stress is a 'disease/illness' [?]

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  • bibliolept

    Senior Member
    AE, Español
    Welcome to the WordReference forums, Jeangrey.

    Normally, I would think of stress as causing illnesses or diseases. Do you mean this in a more figurative sense rather than a strictly medical sense?

    (Also: Please remember to use correct sentence capitalization and punctuation.)
     

    jeangrey

    New Member
    English(Wales)/Italian - bilingua
    I'm actually reading this paper from a work-related stress congress and it says "Stress is an illness that may reduce effectiveness at work"
    Since I wouldn't say it is an illness nor a disease I was just wondering...

    Thanks
     

    pops91710

    Senior Member
    English, AE
    disease:


    in Spanish | in French | in Italian
    in context | images Listen:
    US - UK

    Concise Oxford English Dictionary © 2008 Oxford University Press:
    disease

    ▶noun
    • 1 a disorder of structure or function in a human, animal, or plant, especially one that produces specific symptoms or that affects a specific part.
    • 2 a quality or disposition that adversely affects a person or group: the British disease of self-deprecation.
    – derivatives
    diseased adjective.
    – origin ME (in the sense ‘lack of ease; inconvenience’): from OFr. desaise ‘lack of ease’
     

    jeangrey

    New Member
    English(Wales)/Italian - bilingua
    So pops91710, you mean that despite what bibliolept and I think...defining stress as a 'disease' would have been better than 'illness anyway?!?!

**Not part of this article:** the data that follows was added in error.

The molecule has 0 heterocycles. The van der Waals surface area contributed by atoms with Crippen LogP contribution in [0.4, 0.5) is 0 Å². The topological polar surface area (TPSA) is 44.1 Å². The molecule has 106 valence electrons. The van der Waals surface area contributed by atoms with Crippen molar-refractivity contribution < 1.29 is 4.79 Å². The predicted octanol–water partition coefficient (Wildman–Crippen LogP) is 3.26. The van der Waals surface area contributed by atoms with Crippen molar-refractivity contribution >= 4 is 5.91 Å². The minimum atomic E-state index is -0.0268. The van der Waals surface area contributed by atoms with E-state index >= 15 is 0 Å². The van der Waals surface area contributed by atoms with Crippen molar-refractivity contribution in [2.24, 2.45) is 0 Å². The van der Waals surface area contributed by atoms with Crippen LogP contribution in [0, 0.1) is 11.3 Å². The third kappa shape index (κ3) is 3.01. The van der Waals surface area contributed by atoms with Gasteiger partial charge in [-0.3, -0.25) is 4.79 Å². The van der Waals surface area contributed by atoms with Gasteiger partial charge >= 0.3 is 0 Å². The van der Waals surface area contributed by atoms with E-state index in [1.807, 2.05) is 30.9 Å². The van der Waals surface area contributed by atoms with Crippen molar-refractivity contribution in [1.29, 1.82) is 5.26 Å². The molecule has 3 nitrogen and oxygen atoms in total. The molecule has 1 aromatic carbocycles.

Thanks
     

    pops91710

    Senior Member
    English, AE
    So pops91710, you mean that despite what bibliolept and I think...defining stress as a 'disease' would have been better than 'illness anyway?!?!

    Thanks
    No, I think either way is acceptable. I only wonder if they avoided the term disease for some other reason. I just added the definition to show it seems to be synonymous with illness. Usually, as I see it more frequently used, mental disorders are described using the term illness. Undoubtedly someone will come up with an exception.
     

    Wertis

    Banned
    Russian
    Stress is not a disease, as far as I know. Stress is the result of our organism reacting to some unusual, frightening, or embarassing situation. Stress is temporary, not permanent. It passes with time. For example examination can result in stress, but when you've finished an exam you fell better and less nervous. Also people might experience stress when flying on a plane or driving in dangerous areas (in mountains). When you talk about a condition which is followed by some characteristic sympthoms connected with stress, it's depression. Depression is a disease and should be treated. I don't think doctors nowadays single out stress as a disease.

    I'm not a doctor and my reasoning is based on general knowledge and information I've heard from different sources available to everyone (TV, newspapers, the Internet).
     

    Hermione Golightly

    Senior Member
    British English
    I would say that stress could certainly be called a condition, but it is very likely that the term 'illness' has been deliberately chosen and very arguable indeed that chronic stress is an illness which often results in various forms of disease, whether physical, psychological or psychiatric. Depression is not the one inevitable result of chronic stress. With chronic stress, the essential, normal and healthy 'flight or fight' physiological responses to stressful episodes never abate.

    I wouldn't be at all bothered by seeing stress described as a 'disease'.

    Hermione
     

    Yichen

    Senior Member
    Chinese
    A similar question,

    James was weak from a long _____. I think he should have good rest and enough nutrition.
    A. disease
    B. sickness
    C. illness
    D. unhappiness
    Key C
    Link: James was weak...

    I would choose C, too.
    I think the latter half of the topic question suggests James needs to recover from a "state".

    Is the question itself all right?
    Many thanks.
     
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